The small business types of projects being funded are the same kinds that Economic Development offices routinely fund.  San Jose's criteria are that the awardees must be San Jose based for profits, contribute to the city's cultural vibrancy, promote the city's positive brand, and have a positive economic impact.  And while a T-Shirt company (particularly one that targeted the sports enthusiast market) seems a far cry from what is valuable to the arts field (and this was one of the grantees), it did indeed contribute to the city's cultural creative market, it did promote the city in a positive way, and it did have a positive economic impact.  The key is to think about the process of creating, not the end product.  And the process clearly qualified.  As Kristen Madsen of the Grammy Foundation (in the session audience) pointed out: 'we have to get beyond the thinking that arbitrarily and artificially puts constraints on people who create that they don't put on themselves. Thus, support for a musical artist who sought to record and promote their own album shouldn't be limited just to the kind of act that would appear on a Folkways label distributed by the Smithsonian.'

We need to expand our thinking.

I can see this type of approach having wide application were the funding pool to grow large enough  -- and perhaps with government economic development money, it just might be able to.  If we are trying to create an ecosystem in which creativity and the arts and culture can all thrive, then moving into this kind of uncharted territory - especially as a minimal investment level - makes perfect sense.  Let's play in this sandbox at least a little, and see what happens.  It will be interesting to see what results from this kind of venture funding.

All kinds of things might surface. And eventually, we might build some interesting bridges and intersections of for profit and nonprofit on two way streets.

II. Session:  ENGAGE: State Communities of Practice in Arts, Health and Aging
Fact:  People are living longer and there are more older people every year.

"ENGAGE is a first-of-its-kind initiative to support state arts agencies in developing infrastructure and programming in arts, health and aging in their individual state and as regional and national collaborators.  In partnership with the NEA and NASAA, and with matching funds from the Aroha Philanthropies, the National Center for Aging has been working with 13 state arts agencies (SAAs) in 2013/14.  In 2015/15 an additional 12 states will join the group to work toward next steps in forming new business models, policy development and cultural resources."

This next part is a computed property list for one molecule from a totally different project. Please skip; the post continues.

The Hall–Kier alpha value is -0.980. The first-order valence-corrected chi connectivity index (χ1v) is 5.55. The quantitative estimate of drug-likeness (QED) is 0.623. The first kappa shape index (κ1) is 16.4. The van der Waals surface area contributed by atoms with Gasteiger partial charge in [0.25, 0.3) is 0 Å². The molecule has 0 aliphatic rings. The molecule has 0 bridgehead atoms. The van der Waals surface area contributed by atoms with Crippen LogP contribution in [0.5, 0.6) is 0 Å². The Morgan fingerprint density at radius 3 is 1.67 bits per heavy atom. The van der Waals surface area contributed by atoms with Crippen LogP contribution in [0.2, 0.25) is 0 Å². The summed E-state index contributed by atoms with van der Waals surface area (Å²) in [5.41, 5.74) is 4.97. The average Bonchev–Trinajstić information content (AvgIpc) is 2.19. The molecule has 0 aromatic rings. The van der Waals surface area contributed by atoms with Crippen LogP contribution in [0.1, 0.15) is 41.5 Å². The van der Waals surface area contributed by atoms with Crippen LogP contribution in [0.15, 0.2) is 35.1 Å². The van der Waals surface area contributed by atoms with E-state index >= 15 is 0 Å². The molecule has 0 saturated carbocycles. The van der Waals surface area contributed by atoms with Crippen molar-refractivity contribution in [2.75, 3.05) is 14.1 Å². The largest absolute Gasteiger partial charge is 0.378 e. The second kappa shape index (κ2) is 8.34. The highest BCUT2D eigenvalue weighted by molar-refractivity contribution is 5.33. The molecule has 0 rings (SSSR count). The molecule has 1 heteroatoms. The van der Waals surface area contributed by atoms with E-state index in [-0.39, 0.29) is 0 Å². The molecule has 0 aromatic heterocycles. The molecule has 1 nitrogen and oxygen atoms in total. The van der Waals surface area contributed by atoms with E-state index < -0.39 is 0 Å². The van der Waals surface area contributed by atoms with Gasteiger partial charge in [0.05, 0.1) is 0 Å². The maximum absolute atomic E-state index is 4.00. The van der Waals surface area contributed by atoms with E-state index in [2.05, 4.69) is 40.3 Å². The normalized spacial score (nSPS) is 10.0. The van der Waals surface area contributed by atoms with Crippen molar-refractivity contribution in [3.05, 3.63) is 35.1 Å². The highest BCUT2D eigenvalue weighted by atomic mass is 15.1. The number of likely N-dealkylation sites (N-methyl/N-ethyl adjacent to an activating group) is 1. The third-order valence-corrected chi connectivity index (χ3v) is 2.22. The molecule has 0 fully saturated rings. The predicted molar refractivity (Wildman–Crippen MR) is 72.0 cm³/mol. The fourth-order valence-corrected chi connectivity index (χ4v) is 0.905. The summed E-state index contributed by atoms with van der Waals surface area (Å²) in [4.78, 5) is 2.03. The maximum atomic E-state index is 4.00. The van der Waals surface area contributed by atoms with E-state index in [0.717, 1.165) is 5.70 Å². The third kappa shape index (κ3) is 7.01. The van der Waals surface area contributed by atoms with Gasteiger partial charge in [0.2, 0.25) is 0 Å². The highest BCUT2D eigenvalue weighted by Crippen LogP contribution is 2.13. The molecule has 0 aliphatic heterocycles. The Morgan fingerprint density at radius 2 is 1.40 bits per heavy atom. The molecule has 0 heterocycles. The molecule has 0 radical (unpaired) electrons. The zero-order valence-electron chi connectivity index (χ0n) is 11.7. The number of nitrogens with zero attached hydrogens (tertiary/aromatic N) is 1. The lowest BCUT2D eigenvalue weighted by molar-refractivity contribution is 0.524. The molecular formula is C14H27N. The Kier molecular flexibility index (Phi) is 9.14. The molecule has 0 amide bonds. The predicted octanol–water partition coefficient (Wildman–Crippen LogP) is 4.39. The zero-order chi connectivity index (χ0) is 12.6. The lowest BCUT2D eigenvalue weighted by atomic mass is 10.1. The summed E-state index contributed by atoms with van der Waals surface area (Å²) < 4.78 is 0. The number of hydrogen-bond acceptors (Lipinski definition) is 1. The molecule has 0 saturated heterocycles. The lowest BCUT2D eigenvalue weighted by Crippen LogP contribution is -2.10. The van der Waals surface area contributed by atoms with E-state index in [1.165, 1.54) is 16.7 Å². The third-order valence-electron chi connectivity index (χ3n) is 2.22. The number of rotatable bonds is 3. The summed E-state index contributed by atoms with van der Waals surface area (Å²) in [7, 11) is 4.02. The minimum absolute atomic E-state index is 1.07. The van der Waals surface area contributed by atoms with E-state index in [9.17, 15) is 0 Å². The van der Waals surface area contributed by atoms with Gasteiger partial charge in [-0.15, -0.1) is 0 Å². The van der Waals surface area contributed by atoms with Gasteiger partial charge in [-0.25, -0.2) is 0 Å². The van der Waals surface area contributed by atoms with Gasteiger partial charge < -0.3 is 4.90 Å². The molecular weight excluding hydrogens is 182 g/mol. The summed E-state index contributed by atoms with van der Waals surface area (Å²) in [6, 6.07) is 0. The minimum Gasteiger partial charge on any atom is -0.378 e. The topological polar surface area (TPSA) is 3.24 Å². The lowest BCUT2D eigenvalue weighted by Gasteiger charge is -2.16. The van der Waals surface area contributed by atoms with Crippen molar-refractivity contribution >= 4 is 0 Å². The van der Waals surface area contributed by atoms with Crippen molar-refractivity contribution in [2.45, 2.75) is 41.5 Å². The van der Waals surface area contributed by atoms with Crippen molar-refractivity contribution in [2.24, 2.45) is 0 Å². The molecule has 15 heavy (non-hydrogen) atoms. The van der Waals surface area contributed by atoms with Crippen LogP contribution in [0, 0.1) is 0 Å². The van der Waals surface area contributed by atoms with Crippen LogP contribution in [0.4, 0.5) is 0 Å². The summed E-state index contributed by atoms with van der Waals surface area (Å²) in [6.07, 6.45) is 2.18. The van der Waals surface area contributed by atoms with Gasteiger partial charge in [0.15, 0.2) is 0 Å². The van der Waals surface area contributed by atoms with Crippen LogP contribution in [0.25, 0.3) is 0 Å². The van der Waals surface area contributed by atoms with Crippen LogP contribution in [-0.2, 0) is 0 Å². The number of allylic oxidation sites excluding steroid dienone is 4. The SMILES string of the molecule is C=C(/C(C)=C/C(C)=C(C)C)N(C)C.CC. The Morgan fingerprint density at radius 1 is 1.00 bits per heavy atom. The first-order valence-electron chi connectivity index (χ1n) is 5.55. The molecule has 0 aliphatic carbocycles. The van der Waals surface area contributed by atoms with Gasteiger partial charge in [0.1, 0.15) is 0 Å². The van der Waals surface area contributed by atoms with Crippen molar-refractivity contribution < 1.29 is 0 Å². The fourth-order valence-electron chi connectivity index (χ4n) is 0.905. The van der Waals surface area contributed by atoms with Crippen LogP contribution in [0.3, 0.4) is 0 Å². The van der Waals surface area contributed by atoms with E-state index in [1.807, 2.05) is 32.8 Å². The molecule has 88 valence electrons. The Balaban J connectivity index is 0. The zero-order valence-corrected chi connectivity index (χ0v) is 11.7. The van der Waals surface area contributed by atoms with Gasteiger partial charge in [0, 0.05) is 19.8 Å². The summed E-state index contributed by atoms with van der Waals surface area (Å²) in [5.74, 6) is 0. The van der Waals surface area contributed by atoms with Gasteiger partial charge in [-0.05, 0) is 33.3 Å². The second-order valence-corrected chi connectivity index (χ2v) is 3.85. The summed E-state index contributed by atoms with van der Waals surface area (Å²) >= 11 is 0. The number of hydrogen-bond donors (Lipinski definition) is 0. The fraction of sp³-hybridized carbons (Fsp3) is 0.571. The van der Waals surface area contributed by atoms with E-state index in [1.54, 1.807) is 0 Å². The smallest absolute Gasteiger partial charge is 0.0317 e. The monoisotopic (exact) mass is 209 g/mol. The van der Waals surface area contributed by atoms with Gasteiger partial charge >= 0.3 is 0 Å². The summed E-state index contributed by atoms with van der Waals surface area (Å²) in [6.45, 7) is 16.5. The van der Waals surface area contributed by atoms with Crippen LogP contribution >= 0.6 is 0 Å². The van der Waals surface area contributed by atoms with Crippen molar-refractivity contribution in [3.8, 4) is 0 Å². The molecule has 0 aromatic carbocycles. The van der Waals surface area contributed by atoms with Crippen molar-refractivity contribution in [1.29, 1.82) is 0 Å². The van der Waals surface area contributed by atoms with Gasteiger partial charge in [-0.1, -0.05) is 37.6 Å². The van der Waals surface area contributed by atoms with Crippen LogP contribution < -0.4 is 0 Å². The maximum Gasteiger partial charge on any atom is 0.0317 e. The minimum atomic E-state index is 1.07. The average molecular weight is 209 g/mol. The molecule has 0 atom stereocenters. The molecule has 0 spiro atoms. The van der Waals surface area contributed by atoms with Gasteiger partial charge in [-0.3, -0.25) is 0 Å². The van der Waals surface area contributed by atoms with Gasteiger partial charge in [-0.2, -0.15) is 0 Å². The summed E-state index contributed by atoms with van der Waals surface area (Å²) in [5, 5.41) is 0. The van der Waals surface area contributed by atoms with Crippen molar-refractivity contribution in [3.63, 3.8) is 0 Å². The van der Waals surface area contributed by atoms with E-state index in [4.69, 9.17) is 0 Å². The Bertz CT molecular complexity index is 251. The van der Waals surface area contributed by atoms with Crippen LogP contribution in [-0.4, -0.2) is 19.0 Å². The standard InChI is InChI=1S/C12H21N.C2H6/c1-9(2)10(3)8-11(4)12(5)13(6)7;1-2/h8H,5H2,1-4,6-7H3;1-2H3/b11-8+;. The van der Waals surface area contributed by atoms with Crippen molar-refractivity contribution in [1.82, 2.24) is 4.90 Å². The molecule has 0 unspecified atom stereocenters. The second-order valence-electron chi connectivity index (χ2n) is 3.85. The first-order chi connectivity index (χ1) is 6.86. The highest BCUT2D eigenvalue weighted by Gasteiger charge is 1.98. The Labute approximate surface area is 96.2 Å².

Three states that were part of the original cohort reported on their approaches:

Minnesota (which will by 2020 have more people over the age of 65 than it will have children in the K-12 group) has attempted to address the opportunity of intersecting the arts with the aging issues by developing infrastructure, increasing organizational capacity, and building coalitions with other sectors and agencies that are also concerned with aging citizens.  Their activities include:  grants, training, roundtables and a statewide conference.

Montana (which will have the 4th oldest population per capita in the US in the nest 20 years) is offering artists National Center for Creative Aging seminars, hosting webinars on creative aging, and providing expanded teaching artist training.  They have also identified potential partners and stakeholders - including AARP, the Montana Art Therapy Association and the Montana Geriatric Association.

Texas (in which the 60+ population is expected to increase by nearly 50% in the next few decades) is tapping into existing programs that may lend themselves to intersections with the arts, developing webinars, and workshops for arts organizations, looking for other partners to move forward and is compiling a database of creative aging programs in the state.

Lessons learned:  These three states reported that they found it relatively easy to: (i)  convince people of the importance of moving forward on the arts / aging intersection; (ii) to get buy in; and (iii) in finding doors opening for collaboration.
They found it more difficult to get state funding from their legislatures for this kind of work.

It was also pointed out that when you talk about creativity and health care you raise political red flags that may get in the way of moving forward, but when you package the same ideas as creativity and aging, many of the political obstacles fall away.

Maybe what we need is a creative ombudsman for the elderly.

Professional development opportunities in the 2015 year of the project will include:

  • Quarterly teleconferences
  • Ongoing technical assistance
  • Peer to peer mentoring
  • Capacity building tools
  • 2015 White House Conference on Aging
While this whole program is still just a beginning for the arts to move more fully into the arena of serving the growing community of seniors across the country,  there are already lessons to be learned in moving forward. Those lessons include:
  1. Don't re-invent the wheel.  Use existing networks, models, programs, tools, and relationships.
  2. Prioritize what you want to do and take manageable steps.  Don't try to cover all the steps from the start.  Choose a focus, then work on realistic goals within reach.